Vlatko Vuković Kosača (died 1392) was a 14th-century Bosnian nobleman, Duke of Hum, Grand Duke of Bosnia (Bosnian: Veliki vojvoda bosanski) and one of the best military commanders of King Tvrtko I, for whom he governed Hum (part of modern-day Herzegovina), which was part of the Banate of Bosnia and later Kingdom of Bosnia. Vlatko was probably a son of duke Vuk Kosača, often regarded as founder of the Kosača noble family.
|Grand Duke of Bosnia|
|Coat of arms|
Proto-heraldic emblem usually assigned to Hrana and Vlatko Vuković in the so called Illyrian armorials.
|Predecessor||brother Hrana Vuković|
|Family||Kosača noble family|
Battle of BilećaEdit
The Ottoman threat was building to the east, threatening Bosnia and its southeastern regions in Hum. On 27 August 1388, Grand Duke Vlatko defeated an Ottoman raiding party (probably up to 18,000 strong) in the Battle of Bileća. Bosnian heavy cavalry is typically credited with winning the battle as they broke the Ottoman ranks and pursued the retreating enemy. Celebrated Ottoman commander Lala Sahin Pasha (Turkish: Lala Şahin Paşa, 1330 – cca 1382) barely managed to save himself with the small band of his soldiers.
Battle of KosovoEdit
In 1389, dispatched by his king Tvrtko I, he commanded a Bosnian army contingent as part of Christian coalition that fought alongside Serbian prince Lazar Hrebeljanović at the Battle of Kosovo against the Ottomans. Vuković was one of few commanders who survived the battle. Although the battle is viewed now as tactically inconclusive, at the time the battle was viewed differently - Vuković reported the outcome of the battle as a victory, as the Ottomans suffered heavy losses and were forced to withdraw for a time.
A council was convoked by the king or noblemen who opposed the sale of Konavli by Radič Sanković to Dubrovnik, He and Pavle Radenović later captured Konavli and divided it between themselves. Vlatko later died.
Death and burialEdit
He died in 1392. His nephew Sandalj Hranić succeeded him. Vuković's grave lies marked near the village of Boljuni near Stolac, in Bosnia and Herzegovina. Inscription on the grave was written in Bosančica: "Ase leži dobri junak i čovjek Vlatko Vuković" (English: "Here lies a good hero and good man, Vlatko Vuković")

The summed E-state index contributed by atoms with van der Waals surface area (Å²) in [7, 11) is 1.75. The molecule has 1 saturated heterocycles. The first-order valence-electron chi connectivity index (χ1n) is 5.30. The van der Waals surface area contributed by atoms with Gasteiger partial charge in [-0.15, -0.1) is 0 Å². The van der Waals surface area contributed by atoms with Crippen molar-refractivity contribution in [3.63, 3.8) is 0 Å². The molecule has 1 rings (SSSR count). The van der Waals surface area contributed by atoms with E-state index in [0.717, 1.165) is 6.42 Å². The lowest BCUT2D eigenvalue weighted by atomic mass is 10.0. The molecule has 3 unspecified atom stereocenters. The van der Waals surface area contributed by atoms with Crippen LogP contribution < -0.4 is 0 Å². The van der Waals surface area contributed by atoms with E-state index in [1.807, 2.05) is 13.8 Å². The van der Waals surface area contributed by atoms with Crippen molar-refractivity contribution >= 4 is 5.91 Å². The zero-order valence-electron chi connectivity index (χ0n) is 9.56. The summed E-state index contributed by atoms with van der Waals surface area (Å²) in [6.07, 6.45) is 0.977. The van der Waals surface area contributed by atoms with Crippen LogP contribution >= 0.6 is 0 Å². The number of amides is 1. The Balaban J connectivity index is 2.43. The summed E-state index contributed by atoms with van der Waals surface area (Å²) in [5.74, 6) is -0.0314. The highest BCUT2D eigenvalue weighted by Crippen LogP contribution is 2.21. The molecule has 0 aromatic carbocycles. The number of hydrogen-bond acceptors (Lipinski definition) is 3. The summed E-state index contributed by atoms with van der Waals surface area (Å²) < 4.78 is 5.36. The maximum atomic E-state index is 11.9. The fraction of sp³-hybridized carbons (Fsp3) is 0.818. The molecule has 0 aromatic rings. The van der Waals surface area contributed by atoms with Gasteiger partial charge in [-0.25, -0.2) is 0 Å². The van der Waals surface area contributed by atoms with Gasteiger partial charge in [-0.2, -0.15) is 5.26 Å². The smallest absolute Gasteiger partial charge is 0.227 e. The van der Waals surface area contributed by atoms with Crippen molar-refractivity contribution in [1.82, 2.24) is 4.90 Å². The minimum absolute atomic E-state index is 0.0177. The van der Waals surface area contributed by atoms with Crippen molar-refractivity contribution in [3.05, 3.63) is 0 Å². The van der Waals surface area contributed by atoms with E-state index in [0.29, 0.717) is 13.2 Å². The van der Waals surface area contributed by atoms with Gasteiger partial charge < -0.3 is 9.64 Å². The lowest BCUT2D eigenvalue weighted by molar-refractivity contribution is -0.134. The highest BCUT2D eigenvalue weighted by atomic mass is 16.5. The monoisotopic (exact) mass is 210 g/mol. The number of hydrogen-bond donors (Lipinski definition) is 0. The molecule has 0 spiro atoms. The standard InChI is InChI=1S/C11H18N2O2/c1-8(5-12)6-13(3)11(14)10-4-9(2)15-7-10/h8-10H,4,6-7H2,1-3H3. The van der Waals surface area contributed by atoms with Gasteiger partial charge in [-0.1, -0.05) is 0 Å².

- "Bitka kod Bileće (1388) – Zaboravljeni grob Vlatka Vukovića". www.plemenito.com (in Serbo-Croatian). PLEMENITO – digitalni arhiv. Retrieved 22 February 2019.
- Ćirković, Sima M. (1964). Istorija srednjovekovne bosanske države (in Serbo-Croatian). Srpska književna zadruga. pp. 157–158. Retrieved 22 February 2019.
- Amer Maslo (2018). "Slavni i velmožni gospodin knez Pavle Radinović" (PDF). www.ff.unsa.ba (in Bosnian). Sarajevo. pp. 16, 17. Retrieved 8 April 2020.
- Ivan Lovrenović (1998). "Adrian Hastings, Južni Slaveni". ivanlovrenovic.com (in Serbo-Croatian). Retrieved 8 April 2020.
- Fine, John Van Antwerp (1994). The Late Medieval Balkans: A Critical Survey from the Late Twelfth Century to the Ottoman Conquest. University of Michigan Press. p. 456. ISBN 978-0-472-08260-5.
- Dinić, Mihailo (1940). "Земље Херцега Светога Саве". Glas SKA. Belgrade: SKA. 182: 149–257.
- Fine, John Van Antwerp Jr. (1991) . The Early Medieval Balkans: A Critical Survey from the Sixth to the Late Twelfth Century. University of Michigan Press. ISBN 978-0-472-08149-3.
- Radosavljević, Nedeljko (2012). "Where Did Vlatko Vuković's Army Take Communion? (Historical Roots of a Legend)". In Karanović, Zoja (ed.). Belief narrative genres = Жанрови предања = Жанры преданий. Novi Sad: Filozofski fakultet. pp. 173–178.
- Historijsko područje- nekropola stećaka I i II Boljuni - Komisija za očuvanje nacionalnih spomenika BiH
- Vlatko Vuković's grave location in Panoramio
- Šefik Bešlagić, Stećci - kataloško-topografski pregled
Hrvoje Vukčić Hrvatinić
| Grand Duke of Bosnia
Sandalj Hranić Kosača